Dream Dinners does their “Best of the Best” where they bring back their favorites for a month and almost all the stores bring back high demand meals every few months. It might be better just to leave those as permanent items for customers to choose. It could easily cause the effect of associating a store name with a food type and instead of having to wait for certain items to come back and perhaps losing interest in the idea, customers could pick up meals they like anytime.

I still like the idea of a menu that changes, but from the standpoint of building name recognition and creating meals customers really want, having a menu that is always available may be a key to more return visits.

Orlando Dream Dinners Blog

I’m not going to comment on every MA blog that comes along, but I did like some of things I read on the Orlando DD Blog. The blog is just underway so there aren’t too many entries, but their Community Corner was an interesting touch. Perhaps it’s free publicity or maybe just a small little network, but the idea of listing other related services on their blog is a pretty good idea.

It speaks to the “networking” idea we’ve been talking about. Okay, they aren’t other MA stores, but it’s not a bad (cheap) way to get your name out there and build some relationships with other stores.

If you scroll to the bottom there is even a little counter showing how many days until Christmas. I figured Thanksgiving would be a good one to put in there too, but hey, it’s not my site.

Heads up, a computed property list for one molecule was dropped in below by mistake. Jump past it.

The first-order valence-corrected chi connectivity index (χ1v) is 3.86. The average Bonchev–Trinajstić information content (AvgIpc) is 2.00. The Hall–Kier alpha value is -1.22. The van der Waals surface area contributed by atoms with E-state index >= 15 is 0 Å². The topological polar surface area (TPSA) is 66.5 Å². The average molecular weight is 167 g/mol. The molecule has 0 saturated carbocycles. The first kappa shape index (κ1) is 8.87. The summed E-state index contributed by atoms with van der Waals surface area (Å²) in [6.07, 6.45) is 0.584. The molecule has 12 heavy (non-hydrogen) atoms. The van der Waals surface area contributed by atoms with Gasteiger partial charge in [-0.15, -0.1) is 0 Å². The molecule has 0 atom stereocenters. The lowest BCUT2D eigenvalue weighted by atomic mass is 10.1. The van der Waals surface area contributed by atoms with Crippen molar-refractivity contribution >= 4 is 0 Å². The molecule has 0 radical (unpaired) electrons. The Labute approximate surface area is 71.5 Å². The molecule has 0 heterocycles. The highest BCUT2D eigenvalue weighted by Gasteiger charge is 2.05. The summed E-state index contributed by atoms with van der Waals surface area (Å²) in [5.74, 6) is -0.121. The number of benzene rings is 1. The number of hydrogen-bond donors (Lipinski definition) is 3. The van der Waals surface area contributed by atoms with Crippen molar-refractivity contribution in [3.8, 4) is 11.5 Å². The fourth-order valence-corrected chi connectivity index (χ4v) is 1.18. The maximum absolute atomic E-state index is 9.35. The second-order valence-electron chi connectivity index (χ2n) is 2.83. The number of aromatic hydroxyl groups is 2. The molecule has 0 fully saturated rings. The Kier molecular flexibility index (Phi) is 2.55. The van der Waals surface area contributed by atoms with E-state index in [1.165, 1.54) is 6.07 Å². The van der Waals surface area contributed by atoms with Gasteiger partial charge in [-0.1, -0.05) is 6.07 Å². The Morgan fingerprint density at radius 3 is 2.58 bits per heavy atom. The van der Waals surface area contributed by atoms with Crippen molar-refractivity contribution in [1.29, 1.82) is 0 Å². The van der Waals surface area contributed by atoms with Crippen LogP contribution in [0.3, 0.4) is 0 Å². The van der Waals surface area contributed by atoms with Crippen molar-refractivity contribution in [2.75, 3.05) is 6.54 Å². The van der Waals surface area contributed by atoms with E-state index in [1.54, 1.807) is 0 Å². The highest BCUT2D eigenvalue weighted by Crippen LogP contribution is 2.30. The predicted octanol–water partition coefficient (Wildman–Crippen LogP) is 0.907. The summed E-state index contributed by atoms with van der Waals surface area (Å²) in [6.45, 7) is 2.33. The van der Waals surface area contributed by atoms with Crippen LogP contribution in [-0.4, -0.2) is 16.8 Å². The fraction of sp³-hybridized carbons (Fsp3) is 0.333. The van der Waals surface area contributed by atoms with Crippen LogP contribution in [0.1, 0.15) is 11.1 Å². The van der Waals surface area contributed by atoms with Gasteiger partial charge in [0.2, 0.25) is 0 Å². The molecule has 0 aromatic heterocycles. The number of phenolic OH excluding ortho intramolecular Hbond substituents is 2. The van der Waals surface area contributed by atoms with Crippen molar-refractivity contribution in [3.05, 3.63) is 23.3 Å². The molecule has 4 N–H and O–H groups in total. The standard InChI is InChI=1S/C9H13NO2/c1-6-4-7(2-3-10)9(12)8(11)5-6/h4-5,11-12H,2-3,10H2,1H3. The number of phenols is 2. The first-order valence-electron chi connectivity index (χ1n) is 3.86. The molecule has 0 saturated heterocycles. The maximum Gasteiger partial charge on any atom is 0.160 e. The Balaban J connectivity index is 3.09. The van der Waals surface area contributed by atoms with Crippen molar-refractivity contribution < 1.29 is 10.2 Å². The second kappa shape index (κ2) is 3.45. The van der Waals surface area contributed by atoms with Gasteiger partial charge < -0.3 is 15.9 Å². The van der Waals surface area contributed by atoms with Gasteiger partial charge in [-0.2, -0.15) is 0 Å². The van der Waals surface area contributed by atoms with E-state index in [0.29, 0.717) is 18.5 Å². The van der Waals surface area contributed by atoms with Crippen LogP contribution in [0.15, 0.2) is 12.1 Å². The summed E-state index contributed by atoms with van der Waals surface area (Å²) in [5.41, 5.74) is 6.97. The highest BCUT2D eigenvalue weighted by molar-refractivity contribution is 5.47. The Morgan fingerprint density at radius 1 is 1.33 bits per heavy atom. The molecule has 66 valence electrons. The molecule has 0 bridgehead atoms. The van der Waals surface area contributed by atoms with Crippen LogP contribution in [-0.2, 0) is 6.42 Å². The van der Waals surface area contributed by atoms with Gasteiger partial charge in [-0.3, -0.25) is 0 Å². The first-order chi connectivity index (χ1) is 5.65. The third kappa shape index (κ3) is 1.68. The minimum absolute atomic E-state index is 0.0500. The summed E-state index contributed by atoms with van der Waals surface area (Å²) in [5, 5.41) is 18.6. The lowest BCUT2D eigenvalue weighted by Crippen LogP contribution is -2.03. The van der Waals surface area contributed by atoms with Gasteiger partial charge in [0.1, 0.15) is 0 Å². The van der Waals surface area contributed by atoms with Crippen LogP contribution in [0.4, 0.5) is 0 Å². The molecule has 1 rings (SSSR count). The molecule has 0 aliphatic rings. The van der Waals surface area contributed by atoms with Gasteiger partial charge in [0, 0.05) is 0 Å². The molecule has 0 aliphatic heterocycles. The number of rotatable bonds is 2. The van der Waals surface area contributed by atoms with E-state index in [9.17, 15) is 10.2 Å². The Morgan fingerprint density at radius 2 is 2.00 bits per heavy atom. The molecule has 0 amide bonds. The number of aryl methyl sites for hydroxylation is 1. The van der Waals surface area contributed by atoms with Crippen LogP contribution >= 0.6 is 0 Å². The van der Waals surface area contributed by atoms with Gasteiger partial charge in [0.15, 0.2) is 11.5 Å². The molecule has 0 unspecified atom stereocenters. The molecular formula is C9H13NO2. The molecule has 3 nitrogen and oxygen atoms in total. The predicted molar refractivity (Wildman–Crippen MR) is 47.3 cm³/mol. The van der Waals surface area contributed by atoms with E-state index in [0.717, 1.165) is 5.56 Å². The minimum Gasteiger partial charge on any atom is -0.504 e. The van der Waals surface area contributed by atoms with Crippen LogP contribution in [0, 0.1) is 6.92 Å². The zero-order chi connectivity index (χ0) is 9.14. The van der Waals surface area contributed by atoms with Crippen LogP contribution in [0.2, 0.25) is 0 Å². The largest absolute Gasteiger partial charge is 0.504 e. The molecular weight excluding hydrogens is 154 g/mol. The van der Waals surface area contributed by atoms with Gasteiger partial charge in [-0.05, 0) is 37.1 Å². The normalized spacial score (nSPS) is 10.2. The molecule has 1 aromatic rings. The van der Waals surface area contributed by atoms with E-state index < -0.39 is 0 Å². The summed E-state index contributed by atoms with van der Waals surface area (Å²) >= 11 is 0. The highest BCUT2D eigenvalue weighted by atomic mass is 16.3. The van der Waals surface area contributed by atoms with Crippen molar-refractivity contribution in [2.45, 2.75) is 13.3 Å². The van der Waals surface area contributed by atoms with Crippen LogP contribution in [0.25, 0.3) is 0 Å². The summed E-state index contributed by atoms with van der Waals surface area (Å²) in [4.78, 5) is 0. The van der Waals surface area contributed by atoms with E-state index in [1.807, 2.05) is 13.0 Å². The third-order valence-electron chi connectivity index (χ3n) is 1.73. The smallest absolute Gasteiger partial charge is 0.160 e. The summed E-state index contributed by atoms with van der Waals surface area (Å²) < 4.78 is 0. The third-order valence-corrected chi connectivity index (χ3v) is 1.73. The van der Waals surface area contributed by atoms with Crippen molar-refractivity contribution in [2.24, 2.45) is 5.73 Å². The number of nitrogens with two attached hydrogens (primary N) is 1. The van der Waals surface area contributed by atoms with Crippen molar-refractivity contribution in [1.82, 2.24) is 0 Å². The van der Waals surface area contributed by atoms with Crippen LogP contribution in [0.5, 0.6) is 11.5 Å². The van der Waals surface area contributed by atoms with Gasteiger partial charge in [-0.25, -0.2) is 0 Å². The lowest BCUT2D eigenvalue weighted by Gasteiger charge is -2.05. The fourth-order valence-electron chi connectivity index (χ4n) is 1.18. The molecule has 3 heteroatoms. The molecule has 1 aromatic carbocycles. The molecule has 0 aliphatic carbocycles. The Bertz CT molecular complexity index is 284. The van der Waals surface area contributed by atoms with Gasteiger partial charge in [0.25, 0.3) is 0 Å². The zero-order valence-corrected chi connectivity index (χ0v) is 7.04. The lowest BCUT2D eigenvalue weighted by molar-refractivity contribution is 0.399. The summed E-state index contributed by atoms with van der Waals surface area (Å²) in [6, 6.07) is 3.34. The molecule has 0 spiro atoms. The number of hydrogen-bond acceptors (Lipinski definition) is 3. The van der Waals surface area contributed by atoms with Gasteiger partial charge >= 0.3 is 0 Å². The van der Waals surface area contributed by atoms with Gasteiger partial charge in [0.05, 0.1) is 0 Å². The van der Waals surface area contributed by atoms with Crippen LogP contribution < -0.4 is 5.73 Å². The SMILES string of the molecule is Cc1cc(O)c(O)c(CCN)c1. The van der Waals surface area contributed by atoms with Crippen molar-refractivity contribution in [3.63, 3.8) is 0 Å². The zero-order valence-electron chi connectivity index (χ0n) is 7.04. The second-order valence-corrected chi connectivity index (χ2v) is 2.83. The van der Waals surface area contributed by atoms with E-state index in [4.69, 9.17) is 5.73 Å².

Just a couple of interesting ideas.

http://orlandodreamdinners.blogspot.com/

New Franchise Idea: Fewer Rules, More Difference

It looks like franchises may be starting to take a closer look and listen to what local owners have to say about how the stores are run. Although not a free for all, some franchises realize the benefit of allowing owners to make stores and the products “feel more homey”.

Freedom to Alter Menus, Prices May Help Chains Compete Better Locally

Franchises are sticklers for the cookie-cutter approach. Rules and processes are set down for owners buying into a uniform system. The decor has to be set just so; the products have to be prepared a certain way; and all signage needs to be consistent.

But a crop of franchisers are taking a very different approach: They are giving their franchisees some freedom to run their own operations, much like an independent small business — from personalizing store names and menus to fiddling with prices.

Part of the strategy is to give franchisees the flexibility to compete against independent businesses. But many franchisers also see it as a way to attract franchisees, who have a growing number of businesses to pick from. More than 900 new concepts have begun franchising since 2003, according to the International Franchise Association, based in Washington, D.C. There are nearly 800,000 franchised businesses in more than 80 different industries nationwide.

But on the downside there are some who feel this way:

“There are usually strict franchise agreements so that you can maintain the integrity of the brand,” says Gary Findley, chief executive of Findley Group, a Waco, Texas, franchise developer. “That’s what you’re trying to do, and if you give people a lot of latitude out there, you lose the branding and, in my opinion, you lose value.”

So I don’t think you’re going to see Dream Dinners or Super Suppers turn over the reigns, but this may be a signal that other franchises who want a more local flair will trust in their owners to make the right decisions and give customers want they want.

You can read the full article here:
http://online.wsj.com/article/SB119006343277930179.html